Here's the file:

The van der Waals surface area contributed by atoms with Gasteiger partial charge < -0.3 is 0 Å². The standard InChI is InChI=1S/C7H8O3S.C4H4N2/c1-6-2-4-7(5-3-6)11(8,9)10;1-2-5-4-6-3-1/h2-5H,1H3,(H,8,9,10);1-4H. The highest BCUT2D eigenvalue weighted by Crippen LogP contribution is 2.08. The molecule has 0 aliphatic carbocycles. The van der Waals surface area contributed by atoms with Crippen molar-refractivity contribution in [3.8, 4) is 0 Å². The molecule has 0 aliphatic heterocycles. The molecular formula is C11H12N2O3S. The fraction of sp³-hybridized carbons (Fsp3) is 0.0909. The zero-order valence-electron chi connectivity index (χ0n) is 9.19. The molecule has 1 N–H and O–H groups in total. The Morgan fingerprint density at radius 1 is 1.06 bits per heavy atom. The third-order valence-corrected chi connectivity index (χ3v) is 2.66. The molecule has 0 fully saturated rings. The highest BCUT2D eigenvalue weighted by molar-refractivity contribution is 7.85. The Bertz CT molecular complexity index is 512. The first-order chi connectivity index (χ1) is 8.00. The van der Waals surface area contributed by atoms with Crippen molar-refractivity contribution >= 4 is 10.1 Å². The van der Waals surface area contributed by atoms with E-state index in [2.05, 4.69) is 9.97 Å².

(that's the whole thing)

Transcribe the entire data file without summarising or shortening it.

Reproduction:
The van der Waals surface area contributed by atoms with Gasteiger partial charge < -0.3 is 0 Å². The standard InChI is InChI=1S/C7H8O3S.C4H4N2/c1-6-2-4-7(5-3-6)11(8,9)10;1-2-5-4-6-3-1/h2-5H,1H3,(H,8,9,10);1-4H. The highest BCUT2D eigenvalue weighted by Crippen LogP contribution is 2.08. The molecule has 0 aliphatic carbocycles. The van der Waals surface area contributed by atoms with Crippen molar-refractivity contribution in [3.8, 4) is 0 Å². The molecule has 0 aliphatic heterocycles. The molecular formula is C11H12N2O3S. The fraction of sp³-hybridized carbons (Fsp3) is 0.0909. The zero-order valence-electron chi connectivity index (χ0n) is 9.19. The molecule has 1 N–H and O–H groups in total. The Morgan fingerprint density at radius 1 is 1.06 bits per heavy atom. The third-order valence-corrected chi connectivity index (χ3v) is 2.66. The molecule has 0 fully saturated rings. The highest BCUT2D eigenvalue weighted by molar-refractivity contribution is 7.85. The Bertz CT molecular complexity index is 512. The first-order chi connectivity index (χ1) is 8.00. The van der Waals surface area contributed by atoms with Crippen molar-refractivity contribution >= 4 is 10.1 Å². The van der Waals surface area contributed by atoms with E-state index in [2.05, 4.69) is 9.97 Å².